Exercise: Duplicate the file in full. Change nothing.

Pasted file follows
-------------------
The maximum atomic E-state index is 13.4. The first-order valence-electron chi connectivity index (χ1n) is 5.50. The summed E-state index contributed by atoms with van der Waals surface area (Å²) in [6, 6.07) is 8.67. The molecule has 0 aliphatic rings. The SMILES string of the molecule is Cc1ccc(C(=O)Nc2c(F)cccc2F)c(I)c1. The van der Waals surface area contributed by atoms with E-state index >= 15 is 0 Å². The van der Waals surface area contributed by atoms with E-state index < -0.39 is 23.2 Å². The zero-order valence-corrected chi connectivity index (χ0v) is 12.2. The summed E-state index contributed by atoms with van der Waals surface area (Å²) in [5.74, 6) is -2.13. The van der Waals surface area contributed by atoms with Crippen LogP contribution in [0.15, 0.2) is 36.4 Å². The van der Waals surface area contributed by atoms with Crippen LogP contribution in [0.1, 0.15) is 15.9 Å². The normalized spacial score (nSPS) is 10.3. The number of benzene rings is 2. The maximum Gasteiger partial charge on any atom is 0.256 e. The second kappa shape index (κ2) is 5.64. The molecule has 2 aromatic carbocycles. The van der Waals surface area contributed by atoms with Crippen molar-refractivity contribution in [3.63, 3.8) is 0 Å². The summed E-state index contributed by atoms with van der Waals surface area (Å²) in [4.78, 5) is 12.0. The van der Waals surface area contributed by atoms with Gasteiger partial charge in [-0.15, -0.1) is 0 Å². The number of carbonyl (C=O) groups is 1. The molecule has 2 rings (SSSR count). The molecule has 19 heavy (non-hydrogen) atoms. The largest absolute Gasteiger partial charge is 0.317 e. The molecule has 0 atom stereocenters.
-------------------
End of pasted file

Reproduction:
The maximum atomic E-state index is 13.4. The first-order valence-electron chi connectivity index (χ1n) is 5.50. The summed E-state index contributed by atoms with van der Waals surface area (Å²) in [6, 6.07) is 8.67. The molecule has 0 aliphatic rings. The SMILES string of the molecule is Cc1ccc(C(=O)Nc2c(F)cccc2F)c(I)c1. The van der Waals surface area contributed by atoms with E-state index >= 15 is 0 Å². The van der Waals surface area contributed by atoms with E-state index < -0.39 is 23.2 Å². The zero-order valence-corrected chi connectivity index (χ0v) is 12.2. The summed E-state index contributed by atoms with van der Waals surface area (Å²) in [5.74, 6) is -2.13. The van der Waals surface area contributed by atoms with Crippen LogP contribution in [0.15, 0.2) is 36.4 Å². The van der Waals surface area contributed by atoms with Crippen LogP contribution in [0.1, 0.15) is 15.9 Å². The normalized spacial score (nSPS) is 10.3. The number of benzene rings is 2. The maximum Gasteiger partial charge on any atom is 0.256 e. The second kappa shape index (κ2) is 5.64. The molecule has 2 aromatic carbocycles. The van der Waals surface area contributed by atoms with Crippen molar-refractivity contribution in [3.63, 3.8) is 0 Å². The summed E-state index contributed by atoms with van der Waals surface area (Å²) in [4.78, 5) is 12.0. The van der Waals surface area contributed by atoms with Gasteiger partial charge in [-0.15, -0.1) is 0 Å². The number of carbonyl (C=O) groups is 1. The molecule has 2 rings (SSSR count). The molecule has 19 heavy (non-hydrogen) atoms. The largest absolute Gasteiger partial charge is 0.317 e. The molecule has 0 atom stereocenters.